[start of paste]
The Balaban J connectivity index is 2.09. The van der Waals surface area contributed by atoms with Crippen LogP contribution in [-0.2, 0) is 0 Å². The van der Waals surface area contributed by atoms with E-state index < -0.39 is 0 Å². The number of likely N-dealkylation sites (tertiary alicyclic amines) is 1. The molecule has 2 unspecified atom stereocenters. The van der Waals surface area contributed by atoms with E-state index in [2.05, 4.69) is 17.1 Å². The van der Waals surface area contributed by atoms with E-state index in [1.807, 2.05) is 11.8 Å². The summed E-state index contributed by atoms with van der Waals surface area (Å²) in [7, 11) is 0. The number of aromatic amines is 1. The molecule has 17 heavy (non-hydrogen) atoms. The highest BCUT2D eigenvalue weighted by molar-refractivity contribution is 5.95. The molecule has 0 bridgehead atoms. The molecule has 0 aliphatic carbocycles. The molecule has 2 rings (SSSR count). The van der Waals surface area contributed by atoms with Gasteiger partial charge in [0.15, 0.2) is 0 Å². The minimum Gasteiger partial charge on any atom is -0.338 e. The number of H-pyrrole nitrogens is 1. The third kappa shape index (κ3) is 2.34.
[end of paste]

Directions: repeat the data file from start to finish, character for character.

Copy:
The Balaban J connectivity index is 2.09. The van der Waals surface area contributed by atoms with Crippen LogP contribution in [-0.2, 0) is 0 Å². The van der Waals surface area contributed by atoms with E-state index < -0.39 is 0 Å². The number of likely N-dealkylation sites (tertiary alicyclic amines) is 1. The molecule has 2 unspecified atom stereocenters. The van der Waals surface area contributed by atoms with E-state index in [2.05, 4.69) is 17.1 Å². The van der Waals surface area contributed by atoms with E-state index in [1.807, 2.05) is 11.8 Å². The summed E-state index contributed by atoms with van der Waals surface area (Å²) in [7, 11) is 0. The number of aromatic amines is 1. The molecule has 17 heavy (non-hydrogen) atoms. The highest BCUT2D eigenvalue weighted by molar-refractivity contribution is 5.95. The molecule has 0 bridgehead atoms. The molecule has 0 aliphatic carbocycles. The molecule has 2 rings (SSSR count). The van der Waals surface area contributed by atoms with Gasteiger partial charge in [0.15, 0.2) is 0 Å². The minimum Gasteiger partial charge on any atom is -0.338 e. The number of H-pyrrole nitrogens is 1. The third kappa shape index (κ3) is 2.34.